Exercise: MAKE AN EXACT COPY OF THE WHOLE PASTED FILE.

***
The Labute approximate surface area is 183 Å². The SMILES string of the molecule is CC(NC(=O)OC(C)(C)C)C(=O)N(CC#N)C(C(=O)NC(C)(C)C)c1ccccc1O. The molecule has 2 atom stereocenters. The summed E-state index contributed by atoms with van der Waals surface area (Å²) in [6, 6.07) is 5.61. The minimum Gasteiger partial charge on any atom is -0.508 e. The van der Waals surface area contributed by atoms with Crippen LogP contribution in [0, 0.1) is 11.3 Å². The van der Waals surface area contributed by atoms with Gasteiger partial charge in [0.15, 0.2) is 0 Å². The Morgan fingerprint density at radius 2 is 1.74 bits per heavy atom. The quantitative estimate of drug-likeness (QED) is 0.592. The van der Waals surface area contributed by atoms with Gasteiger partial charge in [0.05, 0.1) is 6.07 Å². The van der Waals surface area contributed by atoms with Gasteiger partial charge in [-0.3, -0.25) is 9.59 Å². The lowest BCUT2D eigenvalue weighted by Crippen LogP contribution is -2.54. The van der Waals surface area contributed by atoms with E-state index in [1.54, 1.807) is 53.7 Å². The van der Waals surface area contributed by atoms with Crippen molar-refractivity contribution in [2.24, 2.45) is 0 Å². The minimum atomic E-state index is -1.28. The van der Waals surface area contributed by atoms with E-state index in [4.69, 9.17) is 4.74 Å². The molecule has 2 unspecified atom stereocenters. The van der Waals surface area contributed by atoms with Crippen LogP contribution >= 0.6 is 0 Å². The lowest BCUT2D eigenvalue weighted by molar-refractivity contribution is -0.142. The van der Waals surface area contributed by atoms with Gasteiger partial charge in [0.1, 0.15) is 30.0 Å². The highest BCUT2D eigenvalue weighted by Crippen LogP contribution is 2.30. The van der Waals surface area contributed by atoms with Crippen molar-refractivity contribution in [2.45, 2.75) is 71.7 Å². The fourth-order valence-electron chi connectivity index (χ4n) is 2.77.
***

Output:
The Labute approximate surface area is 183 Å². The SMILES string of the molecule is CC(NC(=O)OC(C)(C)C)C(=O)N(CC#N)C(C(=O)NC(C)(C)C)c1ccccc1O. The molecule has 2 atom stereocenters. The summed E-state index contributed by atoms with van der Waals surface area (Å²) in [6, 6.07) is 5.61. The minimum Gasteiger partial charge on any atom is -0.508 e. The van der Waals surface area contributed by atoms with Crippen LogP contribution in [0, 0.1) is 11.3 Å². The van der Waals surface area contributed by atoms with Gasteiger partial charge in [0.15, 0.2) is 0 Å². The Morgan fingerprint density at radius 2 is 1.74 bits per heavy atom. The quantitative estimate of drug-likeness (QED) is 0.592. The van der Waals surface area contributed by atoms with Gasteiger partial charge in [0.05, 0.1) is 6.07 Å². The van der Waals surface area contributed by atoms with Gasteiger partial charge in [-0.3, -0.25) is 9.59 Å². The lowest BCUT2D eigenvalue weighted by Crippen LogP contribution is -2.54. The van der Waals surface area contributed by atoms with E-state index in [1.54, 1.807) is 53.7 Å². The van der Waals surface area contributed by atoms with Crippen molar-refractivity contribution in [2.24, 2.45) is 0 Å². The minimum atomic E-state index is -1.28. The van der Waals surface area contributed by atoms with E-state index in [4.69, 9.17) is 4.74 Å². The molecule has 2 unspecified atom stereocenters. The van der Waals surface area contributed by atoms with Crippen LogP contribution >= 0.6 is 0 Å². The lowest BCUT2D eigenvalue weighted by molar-refractivity contribution is -0.142. The van der Waals surface area contributed by atoms with Gasteiger partial charge in [0.1, 0.15) is 30.0 Å². The highest BCUT2D eigenvalue weighted by Crippen LogP contribution is 2.30. The van der Waals surface area contributed by atoms with Crippen molar-refractivity contribution in [2.45, 2.75) is 71.7 Å². The fourth-order valence-electron chi connectivity index (χ4n) is 2.77.